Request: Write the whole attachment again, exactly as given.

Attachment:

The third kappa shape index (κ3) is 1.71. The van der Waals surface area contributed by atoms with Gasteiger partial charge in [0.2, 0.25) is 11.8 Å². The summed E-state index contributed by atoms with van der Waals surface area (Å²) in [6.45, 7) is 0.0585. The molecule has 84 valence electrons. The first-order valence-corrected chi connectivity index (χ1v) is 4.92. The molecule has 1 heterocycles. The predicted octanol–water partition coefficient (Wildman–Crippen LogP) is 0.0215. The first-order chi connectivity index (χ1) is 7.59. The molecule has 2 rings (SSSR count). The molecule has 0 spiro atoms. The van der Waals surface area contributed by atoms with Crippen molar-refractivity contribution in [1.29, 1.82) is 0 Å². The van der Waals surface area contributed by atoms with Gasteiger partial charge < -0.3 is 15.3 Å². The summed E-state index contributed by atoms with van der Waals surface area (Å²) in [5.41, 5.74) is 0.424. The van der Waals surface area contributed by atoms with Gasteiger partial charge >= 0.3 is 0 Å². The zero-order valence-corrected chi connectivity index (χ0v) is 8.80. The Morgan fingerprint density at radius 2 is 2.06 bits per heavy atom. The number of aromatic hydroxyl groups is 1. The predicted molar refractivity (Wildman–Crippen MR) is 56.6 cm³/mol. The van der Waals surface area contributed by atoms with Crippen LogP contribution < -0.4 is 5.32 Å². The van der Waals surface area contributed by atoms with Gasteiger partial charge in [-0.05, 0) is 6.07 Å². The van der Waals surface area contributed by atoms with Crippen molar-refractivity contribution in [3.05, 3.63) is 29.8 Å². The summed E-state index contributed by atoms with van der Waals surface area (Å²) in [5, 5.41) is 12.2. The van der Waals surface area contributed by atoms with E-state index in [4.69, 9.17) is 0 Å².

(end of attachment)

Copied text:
The third kappa shape index (κ3) is 1.71. The van der Waals surface area contributed by atoms with Gasteiger partial charge in [0.2, 0.25) is 11.8 Å². The summed E-state index contributed by atoms with van der Waals surface area (Å²) in [6.45, 7) is 0.0585. The molecule has 84 valence electrons. The first-order valence-corrected chi connectivity index (χ1v) is 4.92. The molecule has 1 heterocycles. The predicted octanol–water partition coefficient (Wildman–Crippen LogP) is 0.0215. The first-order chi connectivity index (χ1) is 7.59. The molecule has 2 rings (SSSR count). The molecule has 0 spiro atoms. The van der Waals surface area contributed by atoms with Crippen molar-refractivity contribution in [1.29, 1.82) is 0 Å². The van der Waals surface area contributed by atoms with Gasteiger partial charge < -0.3 is 15.3 Å². The summed E-state index contributed by atoms with van der Waals surface area (Å²) in [5.41, 5.74) is 0.424. The van der Waals surface area contributed by atoms with Gasteiger partial charge >= 0.3 is 0 Å². The zero-order valence-corrected chi connectivity index (χ0v) is 8.80. The Morgan fingerprint density at radius 2 is 2.06 bits per heavy atom. The number of aromatic hydroxyl groups is 1. The predicted molar refractivity (Wildman–Crippen MR) is 56.6 cm³/mol. The van der Waals surface area contributed by atoms with Crippen LogP contribution < -0.4 is 5.32 Å². The van der Waals surface area contributed by atoms with Gasteiger partial charge in [-0.05, 0) is 6.07 Å². The van der Waals surface area contributed by atoms with Crippen molar-refractivity contribution in [3.05, 3.63) is 29.8 Å². The summed E-state index contributed by atoms with van der Waals surface area (Å²) in [5, 5.41) is 12.2. The van der Waals surface area contributed by atoms with E-state index in [4.69, 9.17) is 0 Å².